Cabin Cleaning Checklist - (.pdf, 249 KB)

Cabin Cleaning Checklist - (.docx, 23 KB)

Setting your Prices for Rentals

Determining the right price renting out your vacation home will come with experience and time.  You should start by looking at rates for other units for rent in the area.  Weekends, holidays, and special events in your area should demand higher rates than regular days.  We started a little low on price the first year just to see how things went and found that we had more demand that we could handle, particularly during the summer season.  Knowing that, we'll probably move rates up a bit in the future.

Business Setup and Short-term Rental License with City

I setup a LLC called Bearlake Getaways to handle the rental business that I have.  This was partially for liability reasons but mostly because we had to have an LLC in order to get a license with the city to do short-term rentals.  You should check with your city to see what rules and regulations are required to do rentals in your location.  Many community HOAs prohibit short-term rentals, ours luckily did not.  Garden City required us to pay a $200 application fee to register and they look for things like your Tax ID number, LLC registration, cabin location to check HOA restrictions, etc.  We are required to pay an annual $50 fee due for renewing this city license.  The city sent an inspector out to look at and approve the property for renting.  They took measurements of each of the bedrooms to determine max occupancy and also checked for working smoke detectors and fire extinguishers.  Overall, it was pretty painless to get approved.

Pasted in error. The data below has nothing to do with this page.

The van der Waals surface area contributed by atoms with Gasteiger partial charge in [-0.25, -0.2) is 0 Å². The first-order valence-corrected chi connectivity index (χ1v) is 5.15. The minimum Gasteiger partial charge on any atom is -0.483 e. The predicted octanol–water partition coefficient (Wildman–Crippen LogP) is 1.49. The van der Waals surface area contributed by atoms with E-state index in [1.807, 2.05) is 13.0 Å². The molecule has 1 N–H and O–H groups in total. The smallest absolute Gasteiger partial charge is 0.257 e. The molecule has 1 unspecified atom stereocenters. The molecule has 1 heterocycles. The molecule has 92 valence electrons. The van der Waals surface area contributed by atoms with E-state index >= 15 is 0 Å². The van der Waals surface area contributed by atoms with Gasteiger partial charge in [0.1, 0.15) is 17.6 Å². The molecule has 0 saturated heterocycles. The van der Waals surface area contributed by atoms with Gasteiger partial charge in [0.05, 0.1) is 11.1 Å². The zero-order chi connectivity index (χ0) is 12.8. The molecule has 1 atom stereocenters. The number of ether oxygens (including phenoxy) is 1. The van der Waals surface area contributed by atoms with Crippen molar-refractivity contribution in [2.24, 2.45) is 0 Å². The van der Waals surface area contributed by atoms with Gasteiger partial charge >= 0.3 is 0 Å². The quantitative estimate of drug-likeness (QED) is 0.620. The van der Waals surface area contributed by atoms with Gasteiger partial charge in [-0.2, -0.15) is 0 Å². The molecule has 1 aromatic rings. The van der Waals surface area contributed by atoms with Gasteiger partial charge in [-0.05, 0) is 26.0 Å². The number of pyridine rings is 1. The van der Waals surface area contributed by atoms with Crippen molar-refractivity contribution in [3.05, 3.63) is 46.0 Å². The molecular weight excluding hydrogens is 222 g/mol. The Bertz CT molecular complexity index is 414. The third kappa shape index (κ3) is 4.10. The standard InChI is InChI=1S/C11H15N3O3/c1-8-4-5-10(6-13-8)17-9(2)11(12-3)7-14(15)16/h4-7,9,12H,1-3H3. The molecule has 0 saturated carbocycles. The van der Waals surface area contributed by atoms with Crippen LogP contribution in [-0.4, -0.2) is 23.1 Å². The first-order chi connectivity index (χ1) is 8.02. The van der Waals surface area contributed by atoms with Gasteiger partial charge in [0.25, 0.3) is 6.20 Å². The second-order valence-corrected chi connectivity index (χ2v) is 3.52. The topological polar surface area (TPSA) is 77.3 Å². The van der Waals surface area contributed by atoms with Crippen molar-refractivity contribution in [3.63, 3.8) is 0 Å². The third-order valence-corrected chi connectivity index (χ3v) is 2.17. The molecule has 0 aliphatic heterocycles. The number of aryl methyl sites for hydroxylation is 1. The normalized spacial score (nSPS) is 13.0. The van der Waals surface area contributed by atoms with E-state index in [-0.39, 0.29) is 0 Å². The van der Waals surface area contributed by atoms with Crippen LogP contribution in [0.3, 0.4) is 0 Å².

Liability Associated with Renting a Cabin or Vacation Home

Something to look at before renting your property is the potential liability you have if one of your clients were to have an accident during their stay.  There are multiple ways to protect yourself and you should do both of these unless you are a real risk taker. 

1.  Make sure you have a homeowners insurance policy that covers the property (and includes short-term rentals).  If you don't have this and somebody burns the place down, you will have a fight on your hands trying to get the insurance company to cover your loss. 

 2.  Put the rental property ownership into an LLC or a trust.  This will isolate that property and associated liability from your primary residence and other assets you have. 

Doing both of these things will make you sleep better at night.